SAT Test Optional Policies Backfiring on Underrepresented Groups

By March 13, 2019 News
Students of color may consider applying to test-optional schools in order to improve their chances of admissions, but new findings show that this isn’t always the case.

Several years ago, colleges and universities adopted an SAT optional policy in order to create more equity in entrance opportunities for students of color and underrepresented groups. Unfortunately, we are seeing unintended negative consequences for these students instead of the positive growth in college diversity. It turns out that SAT Optional is not bringing in more students of underrepresented groups to elite colleges and universities.

Making the SAT optional was intended to even out the playing field for students of ethnic and economic diverse backgrounds. Since research on standardized test scores shows almost no predictability of college success, the use of these scores by colleges and universities is a barrier to minority students instead of a helpful indicator. Furthermore, research shows that test scores are strongly correlated to economic and racial background, and low-income and underrepresented minority students tend to score lower on average than their peers. These groups of students have limited access to test preparation materials and courses, and the cost of taking the exams can also be a barrier.

Research indicates that test-optional policies have actually made selective colleges even more selective and have not helped in the increasement of low-income and underrepresented student enrollment (Belasco, Rosinger & Hearn, 2015). The research looked at the enrollment and SAT scores among low-income and underrepresented minority students at 180 liberal arts colleges. Of those 180 colleges, 32 had adopted a test-optional policy. They found that test-optional policies led to a general increase in the number of applications, making selective colleges become even more selective. One may question whether SAT Optional is intended to help students of underrepresented groups gain access to college or whether it is intended to help schools with their rankings, since the appearance of selectivity helps universities and colleges with their college rankings which are published every year. The other result was a 25-point increase in the reported SAT scores of enrolled students. Higher-scoring students are probably more likely to submit scores to help their applications look stronger while lower-scoring students may not share their scores with colleges. Again, higher average scores yield higher college rankings. It seems test-optional policies may actually be hurting the population of students it was intended to help, while helping colleges and universities with their rankings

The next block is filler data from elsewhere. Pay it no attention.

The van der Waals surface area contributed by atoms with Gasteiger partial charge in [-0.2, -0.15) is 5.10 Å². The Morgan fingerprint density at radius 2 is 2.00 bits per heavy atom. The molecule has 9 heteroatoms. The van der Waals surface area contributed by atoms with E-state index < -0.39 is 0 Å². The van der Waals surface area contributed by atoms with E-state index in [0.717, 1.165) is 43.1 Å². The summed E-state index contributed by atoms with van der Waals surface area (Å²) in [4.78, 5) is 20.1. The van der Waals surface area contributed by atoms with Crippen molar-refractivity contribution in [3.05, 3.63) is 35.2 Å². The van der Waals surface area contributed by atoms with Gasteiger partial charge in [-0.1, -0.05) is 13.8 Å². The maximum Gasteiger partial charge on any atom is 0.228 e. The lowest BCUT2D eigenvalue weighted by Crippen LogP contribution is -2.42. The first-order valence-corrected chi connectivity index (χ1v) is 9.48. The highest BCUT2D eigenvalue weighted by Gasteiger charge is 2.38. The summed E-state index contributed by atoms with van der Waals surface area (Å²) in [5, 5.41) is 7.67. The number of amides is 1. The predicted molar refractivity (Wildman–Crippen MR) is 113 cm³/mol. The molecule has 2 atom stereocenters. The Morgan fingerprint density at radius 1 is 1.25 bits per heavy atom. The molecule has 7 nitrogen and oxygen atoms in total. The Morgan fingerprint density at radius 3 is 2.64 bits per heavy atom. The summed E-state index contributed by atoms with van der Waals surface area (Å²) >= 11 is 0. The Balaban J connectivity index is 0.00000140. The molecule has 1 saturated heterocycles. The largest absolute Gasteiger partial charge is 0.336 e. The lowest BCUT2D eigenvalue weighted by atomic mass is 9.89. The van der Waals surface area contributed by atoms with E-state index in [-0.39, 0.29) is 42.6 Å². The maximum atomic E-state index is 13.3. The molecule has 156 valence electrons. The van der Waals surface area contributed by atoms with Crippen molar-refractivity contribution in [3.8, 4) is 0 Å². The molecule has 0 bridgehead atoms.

The intent of the test-optional movement was to aid low-income and minority students into elite colleges. These groups have been historically underrepresented at selective college campuses. But if universities and colleges are really committed to this purpose rather than using SAT Optional policies to increase their rankings, they must do more for these students. For example, colleges and universities must realize that there are several other barriers students from these groups must overcome. Making the SAT optional simply cannot make up for these factors. For example, even though some schools offer a considerable amount of financial aid to students that need financial help, these amounts are not typically known until after the student has applied and been accepted to the institution. Therefore, students are less likely to apply to colleges and universities that seem beyond their financial reach. Another factor in the college application process for these students is the distance between home and school. This is especially true for students who financially help their families. As a consequence, many of these students attend colleges that are close to home. Lastly, students from these groups notice that there are not many students with similar backgrounds as theirs at these elite schools, making them feel like isolated.

SAT Optional policies cannot remedy the fact that college applicants with economic and racial privilege have an upperhand when it comes to grades, course selection such as access to advanced high school classes, recommendations, essays and extracurricular activities. Students with privilege have a lot of support with the college admissions process and have access to school and private counselors to help them with their college entrance essays and recommendations. Colleges and universities must do more to increase access for low-income and historically underrepresented students. They must focus efforts on recruiting students from rural areas or areas with large numbers of low-income or minority students, expanding financial aid programs, developing campus supports, and making emergency funds accessible to students who may have unexpected needs arise. These are just a few ways amongst many that higher institutions must try to develop to recruit students from underrepresented groups.

Belasco, A. S., Rosinger, K. O., & Hearn, J. C. (2015). The Test-Optional Movement at America’s Selective Liberal Arts Colleges. Educational Evaluation and Policy Analysis, 37(2), 206-223. doi:10.3102/0162373714537350

 

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